In this article
Are some sex positions better than others for conceiving?You may have heard that some positions, such as your partner on top (missionary position), are better than others for getting pregnant. In fact, there’s no evidence to back these theories up. Experts just haven’t done the research yet.
What experts have done, though, is use scanning to show what’s going on inside when you’re doing the deed. The research looked at two positions: the missionary position and doggy style (Schultz et al 1999, Faix et al 2002). (Doggy style being when you’re on all fours, and your partner enters you from behind).
Common sense tells us that these positions allow for deep penetration. This means that they’re more likely to place sperm right next to your cervix (the opening of your womb ).
The scans confirm that the tip of the penis reaches the areas between the cervix and vaginal walls in both of these positions. The missionary position allows the penis to reach the area at the front of the cervix. The rear entry position reaches the area at back of the cervix (Faix et al 2002).
It’s amazing what some experts spend their time doing, isn’t it! Other positions, such as standing up, or woman on top, may be just as good for getting sperm right next to the cervix. Or they may make no difference at all. We just don’t know yet.
So, in the meantime, enjoy some variety in your sex life and keep it fun while you’re trying for a baby. And talk to others who are hoping to get pregnant by joining our Actively trying group.
Do I have to have an orgasm to conceive?Obviously, it’s very important for your partner to reach orgasm if you are trying for a baby. There is no evidence, however, that you need to orgasm to conceive.
The female orgasm is all about pleasure and satisfaction. It doesn’t really help to get the sperm to the egg (Levin 2011, Basson 2013). Gentle contractions in your womb can help the sperm along, but these happen without you having an orgasm (Levin 2011).
So, it’s really not vital for you to reach orgasm in order to conceive.
Are there any sex positions that can help us conceive a boy or girl?There is no evidence, but lots of old wives’ tales! One claims that sex with the woman on top will lead to a girl, while sex with the man on top will produce a boy.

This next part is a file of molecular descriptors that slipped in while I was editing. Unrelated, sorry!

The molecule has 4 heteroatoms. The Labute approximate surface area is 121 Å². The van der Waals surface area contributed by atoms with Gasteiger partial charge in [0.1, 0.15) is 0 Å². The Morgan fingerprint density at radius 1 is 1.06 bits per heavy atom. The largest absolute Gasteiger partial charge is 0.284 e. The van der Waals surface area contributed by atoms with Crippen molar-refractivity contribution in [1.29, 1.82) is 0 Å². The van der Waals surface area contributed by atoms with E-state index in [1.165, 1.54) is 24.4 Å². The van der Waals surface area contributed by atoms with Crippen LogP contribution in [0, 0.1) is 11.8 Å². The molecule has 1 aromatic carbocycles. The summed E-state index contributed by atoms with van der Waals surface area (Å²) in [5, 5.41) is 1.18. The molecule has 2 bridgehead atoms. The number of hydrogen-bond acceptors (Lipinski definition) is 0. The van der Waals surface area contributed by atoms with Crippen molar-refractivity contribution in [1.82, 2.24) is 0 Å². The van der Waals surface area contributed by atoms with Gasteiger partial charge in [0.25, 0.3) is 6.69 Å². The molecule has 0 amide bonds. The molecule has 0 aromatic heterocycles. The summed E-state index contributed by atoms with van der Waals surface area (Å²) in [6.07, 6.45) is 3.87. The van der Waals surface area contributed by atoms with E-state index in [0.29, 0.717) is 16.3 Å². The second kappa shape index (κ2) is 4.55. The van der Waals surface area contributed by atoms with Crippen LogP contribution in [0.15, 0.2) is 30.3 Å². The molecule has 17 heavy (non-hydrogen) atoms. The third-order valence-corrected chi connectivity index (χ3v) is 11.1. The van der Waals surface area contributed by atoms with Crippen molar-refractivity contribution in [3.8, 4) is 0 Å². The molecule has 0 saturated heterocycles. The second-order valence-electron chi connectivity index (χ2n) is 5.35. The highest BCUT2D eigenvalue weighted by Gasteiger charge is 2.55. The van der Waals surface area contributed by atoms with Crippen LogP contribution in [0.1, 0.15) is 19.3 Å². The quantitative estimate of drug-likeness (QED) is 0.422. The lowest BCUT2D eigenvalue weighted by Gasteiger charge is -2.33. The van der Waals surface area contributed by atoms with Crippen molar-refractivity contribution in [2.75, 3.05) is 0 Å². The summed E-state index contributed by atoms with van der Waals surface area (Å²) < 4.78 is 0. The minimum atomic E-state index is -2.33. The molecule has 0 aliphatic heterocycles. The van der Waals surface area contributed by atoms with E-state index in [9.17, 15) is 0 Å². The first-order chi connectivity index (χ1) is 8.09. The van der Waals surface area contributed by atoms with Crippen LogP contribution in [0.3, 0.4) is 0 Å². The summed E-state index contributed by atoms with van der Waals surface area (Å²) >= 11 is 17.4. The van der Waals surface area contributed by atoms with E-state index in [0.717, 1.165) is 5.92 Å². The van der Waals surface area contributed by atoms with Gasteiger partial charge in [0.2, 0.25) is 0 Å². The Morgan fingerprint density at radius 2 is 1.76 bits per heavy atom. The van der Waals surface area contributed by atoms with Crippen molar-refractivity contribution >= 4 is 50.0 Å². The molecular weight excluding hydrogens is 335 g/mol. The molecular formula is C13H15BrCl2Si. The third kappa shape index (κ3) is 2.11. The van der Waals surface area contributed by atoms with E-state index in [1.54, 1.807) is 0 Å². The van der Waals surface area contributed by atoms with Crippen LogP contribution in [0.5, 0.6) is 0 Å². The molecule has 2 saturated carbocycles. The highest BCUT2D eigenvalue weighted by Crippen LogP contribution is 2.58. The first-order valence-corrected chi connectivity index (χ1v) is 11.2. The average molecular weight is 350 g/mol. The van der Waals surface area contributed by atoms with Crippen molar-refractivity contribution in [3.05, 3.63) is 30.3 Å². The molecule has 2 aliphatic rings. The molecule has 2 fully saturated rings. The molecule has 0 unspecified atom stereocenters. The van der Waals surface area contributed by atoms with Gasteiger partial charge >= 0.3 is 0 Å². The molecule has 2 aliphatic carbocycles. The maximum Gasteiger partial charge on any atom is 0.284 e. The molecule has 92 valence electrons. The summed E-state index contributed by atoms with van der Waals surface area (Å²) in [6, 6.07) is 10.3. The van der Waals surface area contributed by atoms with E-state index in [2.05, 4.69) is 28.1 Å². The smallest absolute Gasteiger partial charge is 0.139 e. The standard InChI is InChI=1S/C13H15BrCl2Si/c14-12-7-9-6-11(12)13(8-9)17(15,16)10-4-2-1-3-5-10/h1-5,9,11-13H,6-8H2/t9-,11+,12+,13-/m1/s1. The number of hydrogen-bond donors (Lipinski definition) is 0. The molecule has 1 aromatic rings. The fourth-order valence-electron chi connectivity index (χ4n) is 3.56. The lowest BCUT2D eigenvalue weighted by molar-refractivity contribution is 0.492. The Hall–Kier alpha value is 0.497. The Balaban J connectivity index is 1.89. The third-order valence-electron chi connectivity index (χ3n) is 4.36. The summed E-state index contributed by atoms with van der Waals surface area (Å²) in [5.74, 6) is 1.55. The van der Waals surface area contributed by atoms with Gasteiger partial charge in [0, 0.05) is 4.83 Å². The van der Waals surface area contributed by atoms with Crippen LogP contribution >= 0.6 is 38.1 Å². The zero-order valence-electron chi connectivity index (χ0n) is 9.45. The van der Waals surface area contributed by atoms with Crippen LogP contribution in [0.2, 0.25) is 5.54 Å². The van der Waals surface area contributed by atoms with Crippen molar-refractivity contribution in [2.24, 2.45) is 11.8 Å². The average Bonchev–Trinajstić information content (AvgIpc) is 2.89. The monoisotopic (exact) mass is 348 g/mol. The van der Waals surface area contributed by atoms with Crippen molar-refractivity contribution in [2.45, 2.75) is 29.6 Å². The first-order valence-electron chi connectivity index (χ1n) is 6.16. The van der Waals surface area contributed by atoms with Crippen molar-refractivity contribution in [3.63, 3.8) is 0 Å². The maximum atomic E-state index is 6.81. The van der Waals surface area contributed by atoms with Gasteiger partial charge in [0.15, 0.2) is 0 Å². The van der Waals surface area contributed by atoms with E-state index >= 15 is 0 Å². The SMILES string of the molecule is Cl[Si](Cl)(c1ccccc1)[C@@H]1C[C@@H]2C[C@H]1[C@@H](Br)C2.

For more on what actually works, see our article what the scientists say about sex selection.
Inside pregnancy: girl or boy?
What decides whether you conceive a girl or a boy? Take a look at how girls and boys develop in the womb.More inside pregnancy videos
Should I stay lying down afterwards?It won’t hurt to try it. The semen is more likely to stay in your vagina and around your cervix than if you get up straight away. However, millions of sperm are released with every male orgasm, so there should be plenty in your vagina even if you do stand up immediately.
If you have the time to spare, it may be worth staying in bed for up to half an hour after having sex. Try lying on your back with your hips raised on a pillow to encourage the sperm to travel towards your egg. Don’t try this if your GP has advised you to empty your bladder straight after sex, though.
Another trick that some women swear by is lying on your back and cycling your legs in the air for a few minutes after sex. If nothing else, it should give you and your partner a good giggle. And what could be better for successful baby-making than having fun in bed?
The main thing to remember when trying to conceive, is that having regular sex can really help. Having sex every two to three days increases your chance of getting pregnant within a year, compared to having sex only once a week (NICE 2013).
If you’ve been trying to conceive for a year or more without success, see your GP. If you’re 36 or over or have irregular periods, you can make an appointment even sooner (NICE 2013).
Visit our communityDiscuss sex positions for getting pregnant and compare notes with others who are trying to conceive in our friendly community.
More conception tips:
Last reviewed: March 2017
ReferencesBasson R. 2013. Overview of female sexual function and dysfunction. msdmanuals.com [Accessed March 2017]
Faix A, Lapray JF, Callede O, et al. 2002. Magnetic resonance imaging (MRI) of sexual intercourse: second experience in missionary position and initial experience in posterior position. J Sex Marital Ther 28 Suppl 1:63-76
Levin RJ. 2011. Can the controversy about the putative role of the human female orgasm in sperm transport be settled with our current physiological knowledge of coitus? J Sex Med 8(6): 1566-78. ncbi.nlm.nih.gov [Accessed March 2017]
NICE. 2013 . Fertility: assessment and treatment for people with fertility problems. National Institute for Health and Care Excellence. Clinical Guideline 156. London: NICE. nice.org.uk [Accessed February 2017]
Schultz WW, van Andel P, Sabelis I, et al. 1999. Magnetic resonance imaging of male and female genitals during coitus and female sexual arousal. Br Med J 319(7225): 1596-600